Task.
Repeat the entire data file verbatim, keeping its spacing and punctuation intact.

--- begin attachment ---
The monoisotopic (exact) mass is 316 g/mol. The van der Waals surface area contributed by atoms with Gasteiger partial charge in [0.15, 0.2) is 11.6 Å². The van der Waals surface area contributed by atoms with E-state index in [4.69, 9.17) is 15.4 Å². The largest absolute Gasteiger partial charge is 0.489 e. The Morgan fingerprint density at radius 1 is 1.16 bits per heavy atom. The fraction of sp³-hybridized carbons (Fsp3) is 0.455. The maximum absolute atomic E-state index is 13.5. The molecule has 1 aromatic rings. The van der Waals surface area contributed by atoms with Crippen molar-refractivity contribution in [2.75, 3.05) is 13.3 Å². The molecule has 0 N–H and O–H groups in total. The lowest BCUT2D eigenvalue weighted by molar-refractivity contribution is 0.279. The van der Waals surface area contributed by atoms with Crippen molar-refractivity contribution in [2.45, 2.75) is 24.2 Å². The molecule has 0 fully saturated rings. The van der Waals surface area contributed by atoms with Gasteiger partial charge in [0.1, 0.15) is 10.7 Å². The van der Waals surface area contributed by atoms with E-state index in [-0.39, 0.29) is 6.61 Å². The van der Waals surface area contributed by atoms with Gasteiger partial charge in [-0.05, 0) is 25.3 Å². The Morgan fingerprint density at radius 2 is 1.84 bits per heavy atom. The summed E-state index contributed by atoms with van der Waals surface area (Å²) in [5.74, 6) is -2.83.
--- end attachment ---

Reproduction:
The monoisotopic (exact) mass is 316 g/mol. The van der Waals surface area contributed by atoms with Gasteiger partial charge in [0.15, 0.2) is 11.6 Å². The van der Waals surface area contributed by atoms with E-state index in [4.69, 9.17) is 15.4 Å². The largest absolute Gasteiger partial charge is 0.489 e. The Morgan fingerprint density at radius 1 is 1.16 bits per heavy atom. The fraction of sp³-hybridized carbons (Fsp3) is 0.455. The maximum absolute atomic E-state index is 13.5. The molecule has 1 aromatic rings. The van der Waals surface area contributed by atoms with Crippen molar-refractivity contribution in [2.75, 3.05) is 13.3 Å². The molecule has 0 N–H and O–H groups in total. The lowest BCUT2D eigenvalue weighted by molar-refractivity contribution is 0.279. The van der Waals surface area contributed by atoms with Crippen molar-refractivity contribution in [2.45, 2.75) is 24.2 Å². The molecule has 0 fully saturated rings. The van der Waals surface area contributed by atoms with Gasteiger partial charge in [0.1, 0.15) is 10.7 Å². The van der Waals surface area contributed by atoms with E-state index in [-0.39, 0.29) is 6.61 Å². The van der Waals surface area contributed by atoms with Gasteiger partial charge in [-0.05, 0) is 25.3 Å². The Morgan fingerprint density at radius 2 is 1.84 bits per heavy atom. The summed E-state index contributed by atoms with van der Waals surface area (Å²) in [5.74, 6) is -2.83.